Sue: I had taken a few semester-long classes at the U as a noncredit student, but I didn't have access to all classes and all professors. So, I decided that if I really were to dive deeply into art and get as good as I possibly could, I needed to enroll in the degree program. I started in 2009, and took just one or two classes per semester until I finally finished my BFA degree in December 2012 -- class of 2013. It was a fantastic experience. I loved being among the young students, who treated me as a peer and not their grandma. The instructors were excellent, both for teaching the basics and encouraging me to develop my own visual language and style. I also found it extremely helpful to learn about art history, the place of art in society and the social/political influences on artists, particularly in the 20th century.
Gavin: During that time, how was it for you breaking into the local art scene and participating in shows?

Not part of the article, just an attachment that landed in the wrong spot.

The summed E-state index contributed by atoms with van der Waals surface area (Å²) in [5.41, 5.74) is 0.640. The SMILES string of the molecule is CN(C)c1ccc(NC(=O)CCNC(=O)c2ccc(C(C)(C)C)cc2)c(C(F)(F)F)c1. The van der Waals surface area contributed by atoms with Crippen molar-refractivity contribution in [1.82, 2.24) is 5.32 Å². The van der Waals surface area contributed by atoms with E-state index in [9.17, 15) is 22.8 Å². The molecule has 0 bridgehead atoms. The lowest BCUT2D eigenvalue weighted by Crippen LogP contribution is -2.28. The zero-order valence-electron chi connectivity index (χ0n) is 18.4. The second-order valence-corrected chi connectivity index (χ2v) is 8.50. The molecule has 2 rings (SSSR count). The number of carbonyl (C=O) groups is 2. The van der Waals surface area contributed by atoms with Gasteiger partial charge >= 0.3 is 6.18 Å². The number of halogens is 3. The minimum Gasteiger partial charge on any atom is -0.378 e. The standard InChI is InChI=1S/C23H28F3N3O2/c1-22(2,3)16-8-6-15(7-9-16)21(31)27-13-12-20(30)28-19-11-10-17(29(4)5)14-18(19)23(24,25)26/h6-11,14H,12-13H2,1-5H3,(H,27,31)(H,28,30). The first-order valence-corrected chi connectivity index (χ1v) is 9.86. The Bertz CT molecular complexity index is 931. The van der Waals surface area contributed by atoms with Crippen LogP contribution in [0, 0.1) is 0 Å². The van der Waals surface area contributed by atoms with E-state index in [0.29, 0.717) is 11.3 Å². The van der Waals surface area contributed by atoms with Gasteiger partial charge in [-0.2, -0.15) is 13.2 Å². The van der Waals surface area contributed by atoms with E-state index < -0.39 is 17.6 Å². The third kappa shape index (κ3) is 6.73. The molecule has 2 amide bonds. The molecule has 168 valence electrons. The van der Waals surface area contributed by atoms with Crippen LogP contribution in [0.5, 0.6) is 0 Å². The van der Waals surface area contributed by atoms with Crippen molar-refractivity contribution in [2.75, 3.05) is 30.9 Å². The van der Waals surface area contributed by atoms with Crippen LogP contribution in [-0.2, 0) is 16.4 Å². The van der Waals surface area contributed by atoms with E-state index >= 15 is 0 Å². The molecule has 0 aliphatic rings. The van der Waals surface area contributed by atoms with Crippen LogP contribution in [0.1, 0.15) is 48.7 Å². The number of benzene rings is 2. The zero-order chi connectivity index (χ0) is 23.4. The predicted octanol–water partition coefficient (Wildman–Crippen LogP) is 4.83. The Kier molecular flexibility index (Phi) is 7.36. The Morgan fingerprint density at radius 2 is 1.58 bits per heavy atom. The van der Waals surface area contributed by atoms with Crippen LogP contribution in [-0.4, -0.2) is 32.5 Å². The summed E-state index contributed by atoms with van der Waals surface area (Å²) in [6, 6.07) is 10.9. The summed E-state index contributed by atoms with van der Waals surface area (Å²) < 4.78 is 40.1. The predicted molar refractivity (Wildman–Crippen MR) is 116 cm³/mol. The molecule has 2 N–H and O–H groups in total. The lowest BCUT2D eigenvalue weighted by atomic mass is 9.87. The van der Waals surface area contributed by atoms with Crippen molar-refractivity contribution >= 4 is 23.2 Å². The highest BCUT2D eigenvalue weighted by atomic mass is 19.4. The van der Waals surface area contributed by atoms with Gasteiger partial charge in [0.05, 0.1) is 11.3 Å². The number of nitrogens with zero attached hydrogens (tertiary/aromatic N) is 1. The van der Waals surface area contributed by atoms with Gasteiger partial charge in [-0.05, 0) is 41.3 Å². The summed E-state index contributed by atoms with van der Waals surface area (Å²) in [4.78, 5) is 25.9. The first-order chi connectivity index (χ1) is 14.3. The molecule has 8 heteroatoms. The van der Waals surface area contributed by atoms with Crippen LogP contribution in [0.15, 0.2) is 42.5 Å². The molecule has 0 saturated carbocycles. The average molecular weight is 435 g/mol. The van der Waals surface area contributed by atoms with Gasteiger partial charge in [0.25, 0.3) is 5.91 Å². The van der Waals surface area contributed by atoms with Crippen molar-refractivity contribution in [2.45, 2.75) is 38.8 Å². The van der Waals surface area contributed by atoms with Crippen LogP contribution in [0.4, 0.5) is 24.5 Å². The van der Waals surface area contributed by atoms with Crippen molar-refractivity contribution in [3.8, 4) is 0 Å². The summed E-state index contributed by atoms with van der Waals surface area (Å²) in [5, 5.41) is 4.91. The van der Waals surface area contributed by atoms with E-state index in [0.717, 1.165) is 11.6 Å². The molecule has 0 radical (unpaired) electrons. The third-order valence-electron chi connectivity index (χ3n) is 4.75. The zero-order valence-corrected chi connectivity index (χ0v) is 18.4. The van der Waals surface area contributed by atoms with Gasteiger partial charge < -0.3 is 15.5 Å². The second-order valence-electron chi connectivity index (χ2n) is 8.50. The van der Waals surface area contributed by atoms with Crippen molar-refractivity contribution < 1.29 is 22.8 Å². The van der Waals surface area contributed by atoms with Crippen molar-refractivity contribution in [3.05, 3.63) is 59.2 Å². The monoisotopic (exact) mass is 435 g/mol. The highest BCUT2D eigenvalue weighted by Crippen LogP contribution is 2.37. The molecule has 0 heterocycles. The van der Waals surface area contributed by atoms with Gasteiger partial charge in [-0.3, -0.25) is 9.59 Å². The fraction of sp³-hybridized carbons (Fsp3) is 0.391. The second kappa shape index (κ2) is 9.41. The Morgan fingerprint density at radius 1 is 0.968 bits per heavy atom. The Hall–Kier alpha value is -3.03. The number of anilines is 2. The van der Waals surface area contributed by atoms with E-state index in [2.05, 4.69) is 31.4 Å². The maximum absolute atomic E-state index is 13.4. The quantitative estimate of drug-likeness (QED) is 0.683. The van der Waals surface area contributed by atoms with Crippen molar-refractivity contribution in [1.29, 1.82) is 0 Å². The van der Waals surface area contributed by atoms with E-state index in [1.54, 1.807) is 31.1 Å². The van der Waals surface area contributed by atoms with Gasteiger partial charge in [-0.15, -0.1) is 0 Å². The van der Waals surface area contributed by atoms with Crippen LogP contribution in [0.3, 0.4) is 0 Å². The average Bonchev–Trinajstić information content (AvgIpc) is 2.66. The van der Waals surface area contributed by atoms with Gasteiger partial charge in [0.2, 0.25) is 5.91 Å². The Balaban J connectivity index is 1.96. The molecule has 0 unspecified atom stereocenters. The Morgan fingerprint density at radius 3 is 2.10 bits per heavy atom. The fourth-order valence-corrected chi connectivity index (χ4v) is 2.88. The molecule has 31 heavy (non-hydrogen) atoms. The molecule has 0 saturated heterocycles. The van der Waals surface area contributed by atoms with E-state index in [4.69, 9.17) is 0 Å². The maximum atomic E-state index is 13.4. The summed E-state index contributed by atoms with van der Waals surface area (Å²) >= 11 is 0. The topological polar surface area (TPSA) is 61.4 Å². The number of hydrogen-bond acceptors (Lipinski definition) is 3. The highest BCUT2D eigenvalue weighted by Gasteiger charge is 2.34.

Sue: My affiliation with Utah Watercolor Society and Intermountain Society of Artists helped me learn how to enter shows, how to be competitive and professional. I also met many very fine artists, gallery owners and others who have been encouraging. But participation in Art at the Main has been the best way to test the market, meet art buyers, and acquire some art-business skills. Furthermore, the people at Art at the Main have always been extremely compatible and supportive; not only do we take turns staffing the gallery, but we also meet monthly for art discussions and critiques. We all jump in and help if someone is sick or needs some kind of support. It sounds corny, but we are a lot like family. The other thing that has helped me get acquainted with the art community is writing for 15 Bytes, the online arts magazine for Utah. I've had the opportunity to meet and write about some extraordinary Utah artists.